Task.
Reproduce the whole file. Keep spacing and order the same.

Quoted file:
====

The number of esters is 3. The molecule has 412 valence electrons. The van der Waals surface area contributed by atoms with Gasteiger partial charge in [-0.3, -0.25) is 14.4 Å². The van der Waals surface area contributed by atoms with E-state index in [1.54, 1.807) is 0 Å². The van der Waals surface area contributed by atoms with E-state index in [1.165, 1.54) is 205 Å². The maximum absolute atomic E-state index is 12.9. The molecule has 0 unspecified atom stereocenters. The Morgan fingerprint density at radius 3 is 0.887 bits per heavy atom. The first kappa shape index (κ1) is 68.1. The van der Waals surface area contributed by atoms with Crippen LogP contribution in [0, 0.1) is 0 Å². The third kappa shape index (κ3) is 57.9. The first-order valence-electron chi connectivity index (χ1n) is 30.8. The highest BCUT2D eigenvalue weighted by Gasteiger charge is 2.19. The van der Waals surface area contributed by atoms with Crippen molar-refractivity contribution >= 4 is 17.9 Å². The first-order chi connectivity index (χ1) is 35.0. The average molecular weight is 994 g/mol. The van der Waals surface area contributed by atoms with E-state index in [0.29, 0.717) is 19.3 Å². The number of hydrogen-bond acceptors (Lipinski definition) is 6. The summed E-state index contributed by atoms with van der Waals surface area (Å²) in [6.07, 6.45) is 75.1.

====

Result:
The number of esters is 3. The molecule has 412 valence electrons. The van der Waals surface area contributed by atoms with Gasteiger partial charge in [-0.3, -0.25) is 14.4 Å². The van der Waals surface area contributed by atoms with E-state index in [1.54, 1.807) is 0 Å². The van der Waals surface area contributed by atoms with E-state index in [1.165, 1.54) is 205 Å². The maximum absolute atomic E-state index is 12.9. The molecule has 0 unspecified atom stereocenters. The Morgan fingerprint density at radius 3 is 0.887 bits per heavy atom. The first kappa shape index (κ1) is 68.1. The van der Waals surface area contributed by atoms with Crippen LogP contribution in [0, 0.1) is 0 Å². The third kappa shape index (κ3) is 57.9. The first-order valence-electron chi connectivity index (χ1n) is 30.8. The highest BCUT2D eigenvalue weighted by Gasteiger charge is 2.19. The van der Waals surface area contributed by atoms with Crippen molar-refractivity contribution >= 4 is 17.9 Å². The first-order chi connectivity index (χ1) is 35.0. The average molecular weight is 994 g/mol. The van der Waals surface area contributed by atoms with E-state index in [0.29, 0.717) is 19.3 Å². The number of hydrogen-bond acceptors (Lipinski definition) is 6. The summed E-state index contributed by atoms with van der Waals surface area (Å²) in [6.07, 6.45) is 75.1.